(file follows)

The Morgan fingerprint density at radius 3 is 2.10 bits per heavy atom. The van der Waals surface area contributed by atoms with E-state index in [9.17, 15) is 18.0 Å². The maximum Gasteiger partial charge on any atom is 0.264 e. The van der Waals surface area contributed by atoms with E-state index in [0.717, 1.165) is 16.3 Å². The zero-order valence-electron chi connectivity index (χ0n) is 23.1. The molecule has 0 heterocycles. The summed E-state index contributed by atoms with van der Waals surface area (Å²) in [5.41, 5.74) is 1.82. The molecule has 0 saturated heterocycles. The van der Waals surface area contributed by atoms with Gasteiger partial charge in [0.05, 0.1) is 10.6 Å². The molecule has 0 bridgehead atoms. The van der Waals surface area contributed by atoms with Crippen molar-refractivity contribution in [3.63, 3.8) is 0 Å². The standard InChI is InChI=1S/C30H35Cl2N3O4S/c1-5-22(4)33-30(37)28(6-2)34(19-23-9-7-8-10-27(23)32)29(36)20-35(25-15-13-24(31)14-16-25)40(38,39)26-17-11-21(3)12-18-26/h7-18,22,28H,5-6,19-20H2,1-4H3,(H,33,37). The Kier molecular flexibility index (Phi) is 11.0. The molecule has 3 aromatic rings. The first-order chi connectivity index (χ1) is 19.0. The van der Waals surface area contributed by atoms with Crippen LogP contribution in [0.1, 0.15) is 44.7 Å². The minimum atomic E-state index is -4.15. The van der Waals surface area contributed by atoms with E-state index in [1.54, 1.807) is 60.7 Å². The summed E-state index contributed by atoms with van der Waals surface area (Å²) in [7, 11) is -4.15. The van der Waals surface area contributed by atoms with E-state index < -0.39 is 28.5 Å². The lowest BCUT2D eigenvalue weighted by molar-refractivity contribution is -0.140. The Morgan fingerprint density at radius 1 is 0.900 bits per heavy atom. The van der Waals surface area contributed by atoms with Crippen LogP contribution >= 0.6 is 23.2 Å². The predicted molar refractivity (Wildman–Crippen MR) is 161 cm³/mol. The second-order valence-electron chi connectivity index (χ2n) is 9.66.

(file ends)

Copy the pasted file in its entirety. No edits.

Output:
The Morgan fingerprint density at radius 3 is 2.10 bits per heavy atom. The van der Waals surface area contributed by atoms with E-state index in [9.17, 15) is 18.0 Å². The maximum Gasteiger partial charge on any atom is 0.264 e. The van der Waals surface area contributed by atoms with E-state index in [0.717, 1.165) is 16.3 Å². The zero-order valence-electron chi connectivity index (χ0n) is 23.1. The molecule has 0 heterocycles. The summed E-state index contributed by atoms with van der Waals surface area (Å²) in [5.41, 5.74) is 1.82. The molecule has 0 saturated heterocycles. The van der Waals surface area contributed by atoms with Gasteiger partial charge in [0.05, 0.1) is 10.6 Å². The molecule has 0 bridgehead atoms. The van der Waals surface area contributed by atoms with Crippen molar-refractivity contribution in [3.63, 3.8) is 0 Å². The standard InChI is InChI=1S/C30H35Cl2N3O4S/c1-5-22(4)33-30(37)28(6-2)34(19-23-9-7-8-10-27(23)32)29(36)20-35(25-15-13-24(31)14-16-25)40(38,39)26-17-11-21(3)12-18-26/h7-18,22,28H,5-6,19-20H2,1-4H3,(H,33,37). The Kier molecular flexibility index (Phi) is 11.0. The molecule has 3 aromatic rings. The first-order chi connectivity index (χ1) is 19.0. The van der Waals surface area contributed by atoms with Crippen LogP contribution in [0.1, 0.15) is 44.7 Å². The minimum atomic E-state index is -4.15. The van der Waals surface area contributed by atoms with E-state index in [1.54, 1.807) is 60.7 Å². The summed E-state index contributed by atoms with van der Waals surface area (Å²) in [7, 11) is -4.15. The van der Waals surface area contributed by atoms with E-state index < -0.39 is 28.5 Å². The lowest BCUT2D eigenvalue weighted by molar-refractivity contribution is -0.140. The Morgan fingerprint density at radius 1 is 0.900 bits per heavy atom. The van der Waals surface area contributed by atoms with Crippen LogP contribution >= 0.6 is 23.2 Å². The predicted molar refractivity (Wildman–Crippen MR) is 161 cm³/mol. The second-order valence-electron chi connectivity index (χ2n) is 9.66.